17 Sep Court Decisions Show Absurdity of BOP Approach to First Step Act
The BOP’s approach to implementing the First Step Act’s time credits has been absurd. Former President Donald Trump signed the First Step Act into law in December of 2018. It is now September of 2021. During that almost-three-year period, the BOP has issued several press releases praising its compliance with the First Step Act. But, when it comes to the Act’s time credits, the BOP has dragged its feet. Now the absurdity of the BOP’s position is rearing its ugly head in court cases across the country.
The BOP’s approach to First Step Act time credits should have been straightforward.
When it comes to time credits, the First Step Act isn’t that hard to understand. In the law, Congress directed the BOP to address the risks and needs of incarcerated people in its custody. The First Step Act gave the BOP until July 19, 2019, to develop that assessment. Consistent with its practices in general, the BOP dragged its feet until the very last minute. It announced the development of its Prisoner Assessment Tool Targeting Estimated Risk and Needs (PATTERN) tool on its deadline.
After it developed PATTERN, the BOP then had until January 15, 2020, to determine the risks and needs for the prisoners in its custody. Again, the BOP waited until that deadline to announce that it had completed its screening of all prisoners under PATTERN. At that time, the BOP had determined the risks and needs of all of the prisoners in its custody. It is this determination that leads to the time credits.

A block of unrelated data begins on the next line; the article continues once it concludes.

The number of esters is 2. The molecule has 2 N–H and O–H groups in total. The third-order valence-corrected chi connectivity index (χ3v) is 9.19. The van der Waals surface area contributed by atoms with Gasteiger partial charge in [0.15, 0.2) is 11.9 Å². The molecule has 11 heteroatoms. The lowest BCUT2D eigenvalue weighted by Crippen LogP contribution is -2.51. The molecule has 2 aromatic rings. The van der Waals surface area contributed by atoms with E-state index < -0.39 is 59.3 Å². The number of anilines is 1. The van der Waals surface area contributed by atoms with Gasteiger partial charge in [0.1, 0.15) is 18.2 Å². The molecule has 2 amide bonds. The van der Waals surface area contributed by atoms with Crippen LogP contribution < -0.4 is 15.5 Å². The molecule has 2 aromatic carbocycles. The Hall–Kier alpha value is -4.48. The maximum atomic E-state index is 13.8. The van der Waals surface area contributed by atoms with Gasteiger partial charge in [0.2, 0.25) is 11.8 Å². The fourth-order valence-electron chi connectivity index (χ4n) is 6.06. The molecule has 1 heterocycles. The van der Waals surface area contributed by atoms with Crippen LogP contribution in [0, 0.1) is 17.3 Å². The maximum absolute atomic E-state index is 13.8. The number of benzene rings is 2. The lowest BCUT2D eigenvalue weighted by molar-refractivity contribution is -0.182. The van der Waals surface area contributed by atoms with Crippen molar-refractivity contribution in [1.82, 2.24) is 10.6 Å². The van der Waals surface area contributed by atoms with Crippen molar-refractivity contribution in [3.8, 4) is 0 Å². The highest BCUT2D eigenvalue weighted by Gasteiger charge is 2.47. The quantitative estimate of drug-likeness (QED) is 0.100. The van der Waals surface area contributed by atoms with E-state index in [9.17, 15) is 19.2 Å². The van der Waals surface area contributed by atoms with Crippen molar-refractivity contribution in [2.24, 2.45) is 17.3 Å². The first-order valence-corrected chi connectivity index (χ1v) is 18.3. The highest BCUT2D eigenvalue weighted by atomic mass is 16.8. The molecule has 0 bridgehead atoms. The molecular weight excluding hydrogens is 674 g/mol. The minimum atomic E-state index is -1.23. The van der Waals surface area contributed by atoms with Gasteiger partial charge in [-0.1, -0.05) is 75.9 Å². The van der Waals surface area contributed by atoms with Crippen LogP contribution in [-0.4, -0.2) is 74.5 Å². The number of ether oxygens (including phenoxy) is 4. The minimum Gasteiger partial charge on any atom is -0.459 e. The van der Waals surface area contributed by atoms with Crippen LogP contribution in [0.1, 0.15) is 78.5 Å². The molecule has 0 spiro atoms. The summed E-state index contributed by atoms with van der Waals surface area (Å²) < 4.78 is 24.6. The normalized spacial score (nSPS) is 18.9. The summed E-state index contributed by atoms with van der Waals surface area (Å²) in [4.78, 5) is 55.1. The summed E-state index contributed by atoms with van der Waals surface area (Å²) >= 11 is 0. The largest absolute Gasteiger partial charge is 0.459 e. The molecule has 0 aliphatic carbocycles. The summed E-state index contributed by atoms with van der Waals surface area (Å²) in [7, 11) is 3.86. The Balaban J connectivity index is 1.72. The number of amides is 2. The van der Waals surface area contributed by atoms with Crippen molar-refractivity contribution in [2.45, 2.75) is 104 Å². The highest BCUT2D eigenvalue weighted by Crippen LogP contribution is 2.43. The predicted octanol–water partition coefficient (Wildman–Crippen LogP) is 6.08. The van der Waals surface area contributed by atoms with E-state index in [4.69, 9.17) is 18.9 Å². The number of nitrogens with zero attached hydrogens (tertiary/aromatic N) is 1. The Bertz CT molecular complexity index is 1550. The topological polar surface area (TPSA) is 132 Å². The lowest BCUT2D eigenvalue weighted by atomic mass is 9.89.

With the First Step Act, Congress created a system of time credits to encourage incarcerated people to participate in programming or productive activities. For incarcerated people, the benefits are obvious. They can earn 15 days of time credits for every 30 days of program or activity participation. For the public and prison officials, the benefits are obvious, too. Incarcerated people can complete their sentence and rehabilitate themselves before they reenter society.
The BOP must “phase in” the First Step Act’s time credits by January 15, 2022.
Pursuant to 18 U.S.C. § 3621(h)(2), the BOP must phase in the entire program for all of its prisoners. It is undisputed that this phase-in period ends on January 15, 2022. However, during that phase-in period, the First Step Act is also clear in requiring that the BOP’s approach give priority access for programs and activities to incarcerated people who have upcoming release dates. Put more simply, it is crystal clear that the First Step Act contemplates that the phase-in period will live up to its name—the BOP will actually phase in First Time Act time credits.
But, so far, the BOP hasn’t viewed it that way. Instead, the BOP has said, it need not do so until the January 15, 2022 deadline. In support of this position, the BOP relies on the permissive language in 18 U.S.C. § 3621(h)(4). That statutory provision states that, “[b]eginning on the date of the enactment of this subsection [i.e., the date that President Trump signed the First Step Act into law, December 21, 2018], the Bureau of Prisons may begin to expand any evidence-based recidivism reduction programs and productive activities that exist at a prison as of such date [again, December 21, 2018], and may offer to prisoners who successfully participate in such programs and activities the incentive and rewards….” (Emphasis added.)
Many federal courts have ruled that the BOP doesn’t have to award time credits until then.
The BOP, relying on this permissive language, claims that because it “may” phase in the time credits until January 15, 2022, it “may” also choose to wait until the date. As a result, when prisoners sue the BOP for refusing to award them First Step Act time credits, they usually lose. Federal courts often dismiss the case, concluding that they lack jurisdiction over the claim.